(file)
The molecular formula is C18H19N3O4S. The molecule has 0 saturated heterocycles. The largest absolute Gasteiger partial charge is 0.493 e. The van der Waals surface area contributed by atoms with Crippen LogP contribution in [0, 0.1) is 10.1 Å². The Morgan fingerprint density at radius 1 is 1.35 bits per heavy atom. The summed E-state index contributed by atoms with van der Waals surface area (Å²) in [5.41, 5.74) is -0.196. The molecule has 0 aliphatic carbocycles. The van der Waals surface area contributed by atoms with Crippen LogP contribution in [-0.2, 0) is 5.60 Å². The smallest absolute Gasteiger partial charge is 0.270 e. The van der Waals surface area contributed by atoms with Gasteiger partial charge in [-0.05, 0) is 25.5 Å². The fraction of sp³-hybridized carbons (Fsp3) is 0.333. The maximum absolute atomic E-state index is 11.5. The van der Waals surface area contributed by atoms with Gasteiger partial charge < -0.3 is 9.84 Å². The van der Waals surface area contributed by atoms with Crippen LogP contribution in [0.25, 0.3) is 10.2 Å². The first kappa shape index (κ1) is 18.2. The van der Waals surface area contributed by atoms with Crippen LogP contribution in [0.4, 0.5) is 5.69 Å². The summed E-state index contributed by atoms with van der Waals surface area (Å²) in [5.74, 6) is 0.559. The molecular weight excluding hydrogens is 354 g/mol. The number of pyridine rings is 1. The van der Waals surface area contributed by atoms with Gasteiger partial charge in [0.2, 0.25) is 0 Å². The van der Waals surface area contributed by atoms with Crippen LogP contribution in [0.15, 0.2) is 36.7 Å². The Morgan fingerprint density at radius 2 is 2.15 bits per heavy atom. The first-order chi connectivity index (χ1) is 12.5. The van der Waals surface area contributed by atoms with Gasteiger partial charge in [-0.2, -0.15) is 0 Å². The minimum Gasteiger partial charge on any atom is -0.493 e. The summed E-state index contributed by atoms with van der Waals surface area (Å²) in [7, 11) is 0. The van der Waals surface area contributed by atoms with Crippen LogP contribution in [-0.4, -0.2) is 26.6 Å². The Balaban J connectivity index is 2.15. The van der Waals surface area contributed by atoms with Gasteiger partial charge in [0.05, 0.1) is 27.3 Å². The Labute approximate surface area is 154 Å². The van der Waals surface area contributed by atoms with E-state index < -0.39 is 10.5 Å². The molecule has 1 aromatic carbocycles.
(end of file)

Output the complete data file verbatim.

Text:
The molecular formula is C18H19N3O4S. The molecule has 0 saturated heterocycles. The largest absolute Gasteiger partial charge is 0.493 e. The van der Waals surface area contributed by atoms with Crippen LogP contribution in [0, 0.1) is 10.1 Å². The Morgan fingerprint density at radius 1 is 1.35 bits per heavy atom. The summed E-state index contributed by atoms with van der Waals surface area (Å²) in [5.41, 5.74) is -0.196. The molecule has 0 aliphatic carbocycles. The van der Waals surface area contributed by atoms with Crippen LogP contribution in [-0.2, 0) is 5.60 Å². The smallest absolute Gasteiger partial charge is 0.270 e. The van der Waals surface area contributed by atoms with Gasteiger partial charge in [-0.05, 0) is 25.5 Å². The fraction of sp³-hybridized carbons (Fsp3) is 0.333. The maximum absolute atomic E-state index is 11.5. The van der Waals surface area contributed by atoms with Gasteiger partial charge < -0.3 is 9.84 Å². The van der Waals surface area contributed by atoms with Crippen LogP contribution in [0.25, 0.3) is 10.2 Å². The first kappa shape index (κ1) is 18.2. The van der Waals surface area contributed by atoms with Crippen LogP contribution in [0.4, 0.5) is 5.69 Å². The summed E-state index contributed by atoms with van der Waals surface area (Å²) in [5.74, 6) is 0.559. The molecular weight excluding hydrogens is 354 g/mol. The number of pyridine rings is 1. The van der Waals surface area contributed by atoms with Gasteiger partial charge in [0.2, 0.25) is 0 Å². The van der Waals surface area contributed by atoms with Crippen LogP contribution in [0.15, 0.2) is 36.7 Å². The Morgan fingerprint density at radius 2 is 2.15 bits per heavy atom. The first-order chi connectivity index (χ1) is 12.5. The van der Waals surface area contributed by atoms with Gasteiger partial charge in [-0.2, -0.15) is 0 Å². The minimum Gasteiger partial charge on any atom is -0.493 e. The summed E-state index contributed by atoms with van der Waals surface area (Å²) in [7, 11) is 0. The van der Waals surface area contributed by atoms with Crippen LogP contribution in [-0.4, -0.2) is 26.6 Å². The Balaban J connectivity index is 2.15. The van der Waals surface area contributed by atoms with Gasteiger partial charge in [0.05, 0.1) is 27.3 Å². The Labute approximate surface area is 154 Å². The van der Waals surface area contributed by atoms with E-state index < -0.39 is 10.5 Å². The molecule has 1 aromatic carbocycles.